- Quinnipiac unveils new brand identity
- Quinnipiac’s Chase Priskie Selected 177th overall in 6th Round of NHL Draft by Washington Capitals
- Men’s ice hockey’s Chase Priskie improving amidst NHL draft eligibility
- Men’s lacrosse advances in first ever NCAA tournament game
- Men’s lacrosse wins MAAC Championship
- Op-Ed: Inequality for women’s sports must be addressed
- Spring Sports Awards
- Tennis triumphs
- Quinnipiac baseball drops two games against Monmouth on Saturday
- Men’s lacrosse finishes regular season with undefeated conference record
A cultural experience: Capoiera Dance Performance
Capoiera Dance Performance came to Burt Kahn Court for an interactive demonstration of the martial arts. Students watched, participated and learned about the spiritual dance in honor of Diversity Week.
Capoiera is a mixture of African dance and martial arts that is based on respect, strength and ability. It was created by African slaves living in Brazil, and initially practiced to defend slaves against slave owners. But when the authorities caught on to this phenomenon, slaves disguised it with dancing. Even though Capoiera is a martial art, it’s not called “fighting,” but instead a game. The players have their own identities, which distinguish them from their everyday lives. The rhythm of the music played determines the speed of the game.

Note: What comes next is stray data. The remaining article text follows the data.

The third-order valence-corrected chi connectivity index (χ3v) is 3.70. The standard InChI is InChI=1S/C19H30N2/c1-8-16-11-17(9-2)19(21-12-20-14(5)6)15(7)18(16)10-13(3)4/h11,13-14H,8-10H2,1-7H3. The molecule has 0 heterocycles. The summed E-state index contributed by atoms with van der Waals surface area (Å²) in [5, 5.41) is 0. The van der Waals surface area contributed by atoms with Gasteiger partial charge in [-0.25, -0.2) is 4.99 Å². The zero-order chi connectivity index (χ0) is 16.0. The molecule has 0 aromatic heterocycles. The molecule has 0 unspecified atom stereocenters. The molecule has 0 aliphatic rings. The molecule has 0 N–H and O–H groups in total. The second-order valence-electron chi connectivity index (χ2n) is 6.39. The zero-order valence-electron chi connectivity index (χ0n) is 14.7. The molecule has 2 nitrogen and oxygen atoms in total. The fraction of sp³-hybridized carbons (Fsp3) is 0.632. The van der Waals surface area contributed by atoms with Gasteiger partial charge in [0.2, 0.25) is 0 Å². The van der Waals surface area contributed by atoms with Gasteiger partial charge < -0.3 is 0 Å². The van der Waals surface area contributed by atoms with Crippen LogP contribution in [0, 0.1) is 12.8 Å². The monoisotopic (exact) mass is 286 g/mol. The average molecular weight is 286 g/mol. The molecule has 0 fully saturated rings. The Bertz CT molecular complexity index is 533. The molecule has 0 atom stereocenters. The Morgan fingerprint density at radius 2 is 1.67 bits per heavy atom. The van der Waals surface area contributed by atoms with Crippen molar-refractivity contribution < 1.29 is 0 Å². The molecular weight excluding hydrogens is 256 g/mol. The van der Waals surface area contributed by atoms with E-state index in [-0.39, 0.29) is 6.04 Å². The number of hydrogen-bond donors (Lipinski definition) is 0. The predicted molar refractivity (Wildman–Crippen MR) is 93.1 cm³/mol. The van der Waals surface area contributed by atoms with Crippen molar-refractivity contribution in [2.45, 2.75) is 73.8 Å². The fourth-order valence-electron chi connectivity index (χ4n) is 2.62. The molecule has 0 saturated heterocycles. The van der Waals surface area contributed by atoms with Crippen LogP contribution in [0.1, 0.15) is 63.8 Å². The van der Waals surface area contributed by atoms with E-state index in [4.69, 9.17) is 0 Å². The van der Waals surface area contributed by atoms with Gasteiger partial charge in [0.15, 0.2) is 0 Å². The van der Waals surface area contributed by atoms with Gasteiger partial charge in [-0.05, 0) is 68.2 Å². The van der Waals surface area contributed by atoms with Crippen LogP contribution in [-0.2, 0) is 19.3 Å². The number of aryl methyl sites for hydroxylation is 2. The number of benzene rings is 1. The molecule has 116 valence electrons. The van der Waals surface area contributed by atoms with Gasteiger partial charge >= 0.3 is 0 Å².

Anthony “Espiritu” Baker, a senior at Purchase College, was a player in last week’s demonstration. Beginning four semesters ago, Baker made it clear that Capoiera is much more than a martial art.
“There’s a whole culture behind [Capoiera],” Baker said. “It’s a living, breathing thing, instead of just being a martial art, which is why it is so appealing to me.”
Baker’s partner, Percy “Anu” Thomas, has been doing Capoiera for six years.
“I didn’t start getting into Capoiera until I started training for a Brazilian tournament. Then I started to learn the language and the rhythm,” she said.
Thomas added that the culture is the biggest part. People love to see the flash, flips and acrobatics, but the culture and the music is what drives Capoiera.
“There’s a rhythm and a spirit behind it that you don’t get from other martial arts,” Thomas said. “It’s based on you as a person and how you feel at that moment, so it brings those things out of you that other martial arts don’t bring out.”
Students were asked to participate in this cultural experience, by joining the Capoiera players in a few games.
Freshman Gabriella Morales was an active participant and raved about her experience.
“That was amazing!” Morales said. “That was the coolest thing I’ve ever seen and I did not expect to see anything like this here. They do a lot of cool events but I wasn’t expecting anything like this.”
First-year graduate student, Julie Stolz conveyed the same excitement with a different perspective.
“I thought it was a unique perspective on diversity,” Stolz said. “It was a great mixture of cultural knowledge and fun. I had a lot of fun.”